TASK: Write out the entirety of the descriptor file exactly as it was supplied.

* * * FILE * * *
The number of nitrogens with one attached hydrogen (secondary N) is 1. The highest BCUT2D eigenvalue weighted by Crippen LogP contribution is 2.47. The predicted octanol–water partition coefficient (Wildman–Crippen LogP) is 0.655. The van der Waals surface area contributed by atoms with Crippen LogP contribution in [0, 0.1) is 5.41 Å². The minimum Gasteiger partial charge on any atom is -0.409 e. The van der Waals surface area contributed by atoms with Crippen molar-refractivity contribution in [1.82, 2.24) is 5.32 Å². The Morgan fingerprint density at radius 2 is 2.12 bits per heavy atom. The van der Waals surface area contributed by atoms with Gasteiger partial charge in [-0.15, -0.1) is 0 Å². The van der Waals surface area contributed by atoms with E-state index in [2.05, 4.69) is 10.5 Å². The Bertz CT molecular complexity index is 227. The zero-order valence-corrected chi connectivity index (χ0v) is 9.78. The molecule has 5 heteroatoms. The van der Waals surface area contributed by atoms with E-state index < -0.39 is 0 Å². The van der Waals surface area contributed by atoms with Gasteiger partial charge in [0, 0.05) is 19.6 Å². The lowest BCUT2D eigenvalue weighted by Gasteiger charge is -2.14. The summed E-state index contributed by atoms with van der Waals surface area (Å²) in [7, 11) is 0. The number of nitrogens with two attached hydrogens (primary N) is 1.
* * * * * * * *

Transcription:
The number of nitrogens with one attached hydrogen (secondary N) is 1. The highest BCUT2D eigenvalue weighted by Crippen LogP contribution is 2.47. The predicted octanol–water partition coefficient (Wildman–Crippen LogP) is 0.655. The van der Waals surface area contributed by atoms with Crippen LogP contribution in [0, 0.1) is 5.41 Å². The minimum Gasteiger partial charge on any atom is -0.409 e. The van der Waals surface area contributed by atoms with Crippen molar-refractivity contribution in [1.82, 2.24) is 5.32 Å². The Morgan fingerprint density at radius 2 is 2.12 bits per heavy atom. The van der Waals surface area contributed by atoms with Gasteiger partial charge in [-0.15, -0.1) is 0 Å². The van der Waals surface area contributed by atoms with E-state index in [2.05, 4.69) is 10.5 Å². The Bertz CT molecular complexity index is 227. The zero-order valence-corrected chi connectivity index (χ0v) is 9.78. The molecule has 5 heteroatoms. The van der Waals surface area contributed by atoms with E-state index < -0.39 is 0 Å². The van der Waals surface area contributed by atoms with Gasteiger partial charge in [0, 0.05) is 19.6 Å². The lowest BCUT2D eigenvalue weighted by Gasteiger charge is -2.14. The summed E-state index contributed by atoms with van der Waals surface area (Å²) in [7, 11) is 0. The number of nitrogens with two attached hydrogens (primary N) is 1.